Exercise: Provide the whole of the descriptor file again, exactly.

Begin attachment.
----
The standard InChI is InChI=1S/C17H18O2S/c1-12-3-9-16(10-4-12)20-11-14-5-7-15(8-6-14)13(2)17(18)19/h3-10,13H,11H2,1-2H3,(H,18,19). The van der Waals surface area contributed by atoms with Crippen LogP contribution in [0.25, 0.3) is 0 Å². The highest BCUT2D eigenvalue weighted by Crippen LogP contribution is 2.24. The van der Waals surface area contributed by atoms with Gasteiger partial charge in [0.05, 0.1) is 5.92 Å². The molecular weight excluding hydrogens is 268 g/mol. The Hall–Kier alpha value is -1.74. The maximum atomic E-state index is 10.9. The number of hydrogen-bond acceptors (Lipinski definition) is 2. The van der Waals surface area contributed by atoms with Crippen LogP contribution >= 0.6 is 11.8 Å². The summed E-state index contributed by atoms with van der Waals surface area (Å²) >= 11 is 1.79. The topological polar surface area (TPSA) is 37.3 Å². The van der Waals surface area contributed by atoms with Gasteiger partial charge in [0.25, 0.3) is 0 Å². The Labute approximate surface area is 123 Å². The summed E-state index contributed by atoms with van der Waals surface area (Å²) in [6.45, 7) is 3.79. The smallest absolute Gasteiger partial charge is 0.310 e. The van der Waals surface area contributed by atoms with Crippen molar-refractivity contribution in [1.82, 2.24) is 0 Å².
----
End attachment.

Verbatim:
The standard InChI is InChI=1S/C17H18O2S/c1-12-3-9-16(10-4-12)20-11-14-5-7-15(8-6-14)13(2)17(18)19/h3-10,13H,11H2,1-2H3,(H,18,19). The van der Waals surface area contributed by atoms with Crippen LogP contribution in [0.25, 0.3) is 0 Å². The highest BCUT2D eigenvalue weighted by Crippen LogP contribution is 2.24. The van der Waals surface area contributed by atoms with Gasteiger partial charge in [0.05, 0.1) is 5.92 Å². The molecular weight excluding hydrogens is 268 g/mol. The Hall–Kier alpha value is -1.74. The maximum atomic E-state index is 10.9. The number of hydrogen-bond acceptors (Lipinski definition) is 2. The van der Waals surface area contributed by atoms with Crippen LogP contribution >= 0.6 is 11.8 Å². The summed E-state index contributed by atoms with van der Waals surface area (Å²) >= 11 is 1.79. The topological polar surface area (TPSA) is 37.3 Å². The van der Waals surface area contributed by atoms with Gasteiger partial charge in [0.25, 0.3) is 0 Å². The Labute approximate surface area is 123 Å². The summed E-state index contributed by atoms with van der Waals surface area (Å²) in [6.45, 7) is 3.79. The smallest absolute Gasteiger partial charge is 0.310 e. The van der Waals surface area contributed by atoms with Crippen molar-refractivity contribution in [1.82, 2.24) is 0 Å².